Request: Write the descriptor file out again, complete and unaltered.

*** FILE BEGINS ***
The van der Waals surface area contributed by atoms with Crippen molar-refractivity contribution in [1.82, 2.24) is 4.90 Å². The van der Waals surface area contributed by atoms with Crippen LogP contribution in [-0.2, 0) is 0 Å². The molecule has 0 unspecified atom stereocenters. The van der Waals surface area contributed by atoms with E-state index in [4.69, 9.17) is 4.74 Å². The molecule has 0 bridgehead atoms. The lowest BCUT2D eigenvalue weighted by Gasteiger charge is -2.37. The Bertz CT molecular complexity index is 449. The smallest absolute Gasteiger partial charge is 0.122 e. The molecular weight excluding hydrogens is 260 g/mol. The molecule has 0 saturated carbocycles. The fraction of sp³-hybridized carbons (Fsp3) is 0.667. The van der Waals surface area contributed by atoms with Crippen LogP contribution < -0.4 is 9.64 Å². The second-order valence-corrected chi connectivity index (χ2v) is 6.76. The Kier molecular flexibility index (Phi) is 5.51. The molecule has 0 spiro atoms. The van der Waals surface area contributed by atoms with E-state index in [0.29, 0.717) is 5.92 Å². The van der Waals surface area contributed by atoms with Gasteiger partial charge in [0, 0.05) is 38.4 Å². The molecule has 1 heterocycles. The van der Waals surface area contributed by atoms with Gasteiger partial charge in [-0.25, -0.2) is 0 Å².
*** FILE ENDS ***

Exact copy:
The van der Waals surface area contributed by atoms with Crippen molar-refractivity contribution in [1.82, 2.24) is 4.90 Å². The van der Waals surface area contributed by atoms with Crippen LogP contribution in [-0.2, 0) is 0 Å². The molecule has 0 unspecified atom stereocenters. The van der Waals surface area contributed by atoms with E-state index in [4.69, 9.17) is 4.74 Å². The molecule has 0 bridgehead atoms. The lowest BCUT2D eigenvalue weighted by Gasteiger charge is -2.37. The Bertz CT molecular complexity index is 449. The smallest absolute Gasteiger partial charge is 0.122 e. The molecular weight excluding hydrogens is 260 g/mol. The molecule has 0 saturated carbocycles. The fraction of sp³-hybridized carbons (Fsp3) is 0.667. The van der Waals surface area contributed by atoms with Crippen LogP contribution < -0.4 is 9.64 Å². The second-order valence-corrected chi connectivity index (χ2v) is 6.76. The Kier molecular flexibility index (Phi) is 5.51. The molecule has 0 spiro atoms. The van der Waals surface area contributed by atoms with E-state index in [0.29, 0.717) is 5.92 Å². The van der Waals surface area contributed by atoms with Gasteiger partial charge in [0, 0.05) is 38.4 Å². The molecule has 1 heterocycles. The van der Waals surface area contributed by atoms with Gasteiger partial charge in [-0.25, -0.2) is 0 Å².